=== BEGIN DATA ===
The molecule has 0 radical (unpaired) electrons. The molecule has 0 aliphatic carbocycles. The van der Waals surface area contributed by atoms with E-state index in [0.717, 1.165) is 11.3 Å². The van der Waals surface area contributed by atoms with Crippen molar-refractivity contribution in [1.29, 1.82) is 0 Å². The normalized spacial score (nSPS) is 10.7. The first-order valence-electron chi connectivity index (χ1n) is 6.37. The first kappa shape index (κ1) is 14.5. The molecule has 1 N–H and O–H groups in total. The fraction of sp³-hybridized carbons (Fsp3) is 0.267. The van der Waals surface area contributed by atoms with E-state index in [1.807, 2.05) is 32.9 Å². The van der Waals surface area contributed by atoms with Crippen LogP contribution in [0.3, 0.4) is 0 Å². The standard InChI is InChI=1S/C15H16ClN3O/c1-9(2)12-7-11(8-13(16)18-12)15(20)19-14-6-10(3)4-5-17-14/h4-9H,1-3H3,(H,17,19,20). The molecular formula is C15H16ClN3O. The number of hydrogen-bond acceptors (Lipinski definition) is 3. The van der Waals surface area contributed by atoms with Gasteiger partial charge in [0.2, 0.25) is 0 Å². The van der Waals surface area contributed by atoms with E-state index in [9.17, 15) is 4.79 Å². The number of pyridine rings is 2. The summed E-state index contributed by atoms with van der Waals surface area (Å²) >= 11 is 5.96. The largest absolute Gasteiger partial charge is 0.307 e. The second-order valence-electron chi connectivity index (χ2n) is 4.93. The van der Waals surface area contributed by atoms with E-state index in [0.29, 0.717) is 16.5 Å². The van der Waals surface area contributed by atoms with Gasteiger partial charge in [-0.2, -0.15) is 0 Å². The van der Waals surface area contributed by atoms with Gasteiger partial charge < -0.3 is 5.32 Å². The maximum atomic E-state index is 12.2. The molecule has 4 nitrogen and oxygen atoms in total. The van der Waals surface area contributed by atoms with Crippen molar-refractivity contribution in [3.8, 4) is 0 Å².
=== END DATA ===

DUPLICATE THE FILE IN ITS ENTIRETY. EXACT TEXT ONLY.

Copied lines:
The molecule has 0 radical (unpaired) electrons. The molecule has 0 aliphatic carbocycles. The van der Waals surface area contributed by atoms with E-state index in [0.717, 1.165) is 11.3 Å². The van der Waals surface area contributed by atoms with Crippen molar-refractivity contribution in [1.29, 1.82) is 0 Å². The normalized spacial score (nSPS) is 10.7. The first-order valence-electron chi connectivity index (χ1n) is 6.37. The first kappa shape index (κ1) is 14.5. The molecule has 1 N–H and O–H groups in total. The fraction of sp³-hybridized carbons (Fsp3) is 0.267. The van der Waals surface area contributed by atoms with E-state index in [1.807, 2.05) is 32.9 Å². The van der Waals surface area contributed by atoms with Crippen LogP contribution in [0.3, 0.4) is 0 Å². The standard InChI is InChI=1S/C15H16ClN3O/c1-9(2)12-7-11(8-13(16)18-12)15(20)19-14-6-10(3)4-5-17-14/h4-9H,1-3H3,(H,17,19,20). The molecular formula is C15H16ClN3O. The number of hydrogen-bond acceptors (Lipinski definition) is 3. The van der Waals surface area contributed by atoms with Gasteiger partial charge in [0.2, 0.25) is 0 Å². The van der Waals surface area contributed by atoms with E-state index in [9.17, 15) is 4.79 Å². The number of pyridine rings is 2. The summed E-state index contributed by atoms with van der Waals surface area (Å²) >= 11 is 5.96. The largest absolute Gasteiger partial charge is 0.307 e. The second-order valence-electron chi connectivity index (χ2n) is 4.93. The van der Waals surface area contributed by atoms with E-state index in [0.29, 0.717) is 16.5 Å². The van der Waals surface area contributed by atoms with Gasteiger partial charge in [-0.2, -0.15) is 0 Å². The van der Waals surface area contributed by atoms with Gasteiger partial charge < -0.3 is 5.32 Å². The maximum atomic E-state index is 12.2. The molecule has 4 nitrogen and oxygen atoms in total. The van der Waals surface area contributed by atoms with Crippen molar-refractivity contribution in [3.8, 4) is 0 Å².